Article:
SETAC Activates Monkeypox Protocol for Puerto Vallarta

This post is also available in: Español

Responding to the health emergency declared by the World Health Organization, local health association SETAC has put in place a community protocol for monkeypox in the city of Puerto Vallarta that includes health promotion and prevention, primary care for affected patients, and confirmation of possible cases.

“Our protocol has three pillars: first, public diffusion of information on symptom identification and care methods; then, primary care and follow-up with patients in our offices; and, finally with case confirmation derived from the public health laboratory in El Remance,” explained Paco Arjona Barbosa, executive director of SETAC.

He stated that, up to August 22, there have been 386 cases of monkeypox officially diagnosed in Mexico, with Jalisco in second place nationally with 69 confirmed cases, although in Puerto Vallarta in the last week there has been one case reported per day, so it is very important to work with the health authorities to contain the outbreak, he said.

Arjona added that the community protocol has already begun in two nightclubs in the Romantic Zone, and is available to any commercial establishment that would like to put it in place, such as bars, restaurants, hotels, theaters, etc. For this, interested parties can contact the email address:  and via whatsapp 322-108-9066.

SETAC’s Dr. Alain Hernandez confirmed that the illness generally lasts 21 days and is transmitted by direct contact with the secretions of an ill person via mucus, skin lesions, respiratory droplets, or objects contaminated with body fluids, and can be prevented by avoiding direct physical contact with those who are ill or are suspected to have the illness.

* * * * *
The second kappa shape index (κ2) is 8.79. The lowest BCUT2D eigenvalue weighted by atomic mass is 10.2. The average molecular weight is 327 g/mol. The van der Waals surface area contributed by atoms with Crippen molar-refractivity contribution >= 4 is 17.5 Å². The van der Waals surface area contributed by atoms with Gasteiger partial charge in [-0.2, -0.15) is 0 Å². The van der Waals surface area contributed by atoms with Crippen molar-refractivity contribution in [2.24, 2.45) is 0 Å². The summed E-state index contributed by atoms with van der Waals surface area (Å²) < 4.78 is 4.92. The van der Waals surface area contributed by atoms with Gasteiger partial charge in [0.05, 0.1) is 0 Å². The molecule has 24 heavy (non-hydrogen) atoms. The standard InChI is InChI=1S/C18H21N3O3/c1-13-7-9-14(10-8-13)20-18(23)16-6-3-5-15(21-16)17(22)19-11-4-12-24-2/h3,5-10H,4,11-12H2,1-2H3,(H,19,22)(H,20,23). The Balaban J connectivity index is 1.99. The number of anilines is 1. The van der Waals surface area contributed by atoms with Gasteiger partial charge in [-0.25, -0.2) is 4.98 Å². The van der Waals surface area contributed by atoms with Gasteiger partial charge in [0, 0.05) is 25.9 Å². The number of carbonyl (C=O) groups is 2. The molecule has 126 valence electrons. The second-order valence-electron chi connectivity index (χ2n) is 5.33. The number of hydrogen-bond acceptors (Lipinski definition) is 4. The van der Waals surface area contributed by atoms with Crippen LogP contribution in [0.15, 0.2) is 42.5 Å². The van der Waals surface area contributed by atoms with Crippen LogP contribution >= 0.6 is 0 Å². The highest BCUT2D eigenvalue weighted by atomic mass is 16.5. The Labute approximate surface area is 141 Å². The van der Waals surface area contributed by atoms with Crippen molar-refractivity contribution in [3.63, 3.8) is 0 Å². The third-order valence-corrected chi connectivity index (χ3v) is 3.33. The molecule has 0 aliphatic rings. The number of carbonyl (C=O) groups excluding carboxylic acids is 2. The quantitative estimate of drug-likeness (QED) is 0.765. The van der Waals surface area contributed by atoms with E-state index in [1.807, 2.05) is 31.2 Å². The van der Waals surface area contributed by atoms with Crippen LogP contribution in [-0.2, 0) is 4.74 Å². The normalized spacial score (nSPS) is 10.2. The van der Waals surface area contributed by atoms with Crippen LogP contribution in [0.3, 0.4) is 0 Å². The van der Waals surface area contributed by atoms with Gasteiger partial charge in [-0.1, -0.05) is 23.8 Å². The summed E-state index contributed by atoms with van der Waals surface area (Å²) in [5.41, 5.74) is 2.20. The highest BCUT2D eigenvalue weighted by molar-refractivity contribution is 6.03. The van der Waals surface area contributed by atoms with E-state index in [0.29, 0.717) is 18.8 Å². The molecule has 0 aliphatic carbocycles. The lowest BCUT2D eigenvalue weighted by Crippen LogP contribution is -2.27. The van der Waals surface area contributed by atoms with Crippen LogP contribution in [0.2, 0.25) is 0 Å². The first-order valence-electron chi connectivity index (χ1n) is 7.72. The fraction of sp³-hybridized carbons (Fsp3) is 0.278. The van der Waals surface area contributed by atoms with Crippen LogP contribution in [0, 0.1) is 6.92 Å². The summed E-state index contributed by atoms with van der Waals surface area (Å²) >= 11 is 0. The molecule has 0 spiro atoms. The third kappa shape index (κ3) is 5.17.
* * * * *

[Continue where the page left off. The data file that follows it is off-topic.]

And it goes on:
“Sexual contact is an activity that must be taken into consideration, because monkeypox is contagious through close contact between two or more people. There are practices that can increase the risk of infection, such as sex with multiple partners or sex parties, because of the close contact between people,” Dr. Hernandez emphasized.

SETAC has published a mini-webpage at with publicly available information as well as a community register of monkeypox cases, with the goal of comparing with the data from the Health Secretariat and demonstrating that the cases are not small nor isolated.

Finally, in the name of the LGBTQ+ Community, SETAC echoes the alarm raised by other civil organizations at the national level urging that the authorities train personnel at health institutions to offer information and care that is dignified, without stigma, and supports patients’ human rights. In particular, SETAC urges them to acquire preventative monkeypox vaccines and supply them to the population at highest risk.

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